Tuesday, November 01, 2005

New York Times Messup

Doug Tennapel got an email from a guy out near San Fran.
First Batallion Fifth Regiment Cpl. Jeffrey B. Starr would not be dead, nor the other 2009 and we would not have this ongoing debacle had Bush & Co not lied and decided long before 9/11 to invade Iraq.T

( It is one thing to not like war, but it seems like war is sometimes "the answer". I am not going to flesh this out right now unless someone wishes to discuss. Derrick)

If only Bush didn't fight the war on terror, Cpl. Jeffrey Starr would indeed be alive, but if Cindy Sheehan didn't have Casey, he wouldn't have been killed in Iraq! This is fun AND stupid! Let's keep playing:
If we didn't decide to end slavery, we wouldn't have lost 620,000 of "our boys" in the Civil War.If we didn't go and do something stupid as defeat Hitler (He didn't bomb us after all, the Japanese did...when Truman lies, people die) we wouldn't have lost 405,000.

The point of my blog is that 2,009 died in Iraq as heroes and the New York Times had an agenda to obscure their heroism. Even IF this war was unjust and the soldiers went for a lie, their heroism is present.

2 comments:

Kwame said...

Du, you should start listening to Dave Emory's radio broadcasts. Emory's not a sophomoric idiot like a number of “progressives” and “conspiracy theorists” but a mature and even-handed kind of political researcher. With respect to the 2003 invasion of Iraq the man probably is right to suspect or suppose that the engineer intends to wreck the train, the engineer being perhaps not Bush the Younger but rather the sum of members of the Bush milleu. Things begin to make more sense (Pres. Bush’s rationale for invading Iraq was weak even in 2002) when you consider Emory’s theory and also the vast amount of information on which it is built, if you can manage to wrap your brain around it all and the question of what degree of feasibility it all has.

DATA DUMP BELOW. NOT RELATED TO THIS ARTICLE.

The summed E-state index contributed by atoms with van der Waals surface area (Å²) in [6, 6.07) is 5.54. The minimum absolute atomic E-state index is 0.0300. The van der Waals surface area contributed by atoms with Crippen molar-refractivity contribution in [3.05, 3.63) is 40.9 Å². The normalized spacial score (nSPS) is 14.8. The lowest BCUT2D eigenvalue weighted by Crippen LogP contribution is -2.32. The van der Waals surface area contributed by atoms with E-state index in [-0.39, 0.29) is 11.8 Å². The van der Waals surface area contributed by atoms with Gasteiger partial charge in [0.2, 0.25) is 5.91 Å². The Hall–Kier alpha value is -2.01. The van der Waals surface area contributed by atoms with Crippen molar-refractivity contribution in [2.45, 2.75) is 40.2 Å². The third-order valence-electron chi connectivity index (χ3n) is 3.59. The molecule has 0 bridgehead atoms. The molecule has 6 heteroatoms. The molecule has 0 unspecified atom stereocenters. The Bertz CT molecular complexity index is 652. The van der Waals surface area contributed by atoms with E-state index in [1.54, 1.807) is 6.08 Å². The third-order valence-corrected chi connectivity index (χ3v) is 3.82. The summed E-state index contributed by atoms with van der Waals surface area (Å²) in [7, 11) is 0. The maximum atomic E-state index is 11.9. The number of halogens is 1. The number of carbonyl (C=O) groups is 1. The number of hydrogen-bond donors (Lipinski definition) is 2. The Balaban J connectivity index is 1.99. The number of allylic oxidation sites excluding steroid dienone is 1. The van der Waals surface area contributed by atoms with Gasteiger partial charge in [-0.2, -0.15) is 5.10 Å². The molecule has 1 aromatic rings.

(In a nutshell, the patience and intrigue that we see, for example, in the chronologically first three Star Wars flicks is a very real thing and the use of a diversity of means and proxy instruments is quite necessary to carry out the more ambitious designs that a man have have for the world around him; moreover, ideology is a strong force in the world in which we live as evidenced, for example, in racial and gender politics. On one level, the Second World War probably did NOT end in 1945 any more than the Second Gulf War ended in April 2003. On another level, there are those, as an example, who do not believe in the existence of political freedoms of the masses, and names of such groups of unbelievers can be given.)

In any case, if you were to posit that people use the word “lie” too easily nowadays, I would probably agree. That is one thing that bugs me about today’s anti-war protesters, their mentality being one that I understand even though I do not agree with them.

Cheers.

Derrick Bright said...

I haven't seen all three of the chronological Star Wars, but I can probably agree with your last paragraph. I do not like what happens during war, but to say people "lied" I think I agree that it is used too easily.

I also want the troops home, but to try and get them back by protesting seems kind of ridiculus(sp). I highly doubt Bush is gonna look out his front window, see the people protesting, and say to himself, "you know, they're right, everybody out of Iraq!!"

We are there, like it or don't, and I think it best to support the troops in finishing what has been started. Pulling out now could be worse, it would seem, than waiting till stability and control is fully in the hands of the Iraqi people.

I am thankful we have young people willing to fight for the country, and serve in the military. I am thankful that we have a reletively low American body count. Things could be a lot worse.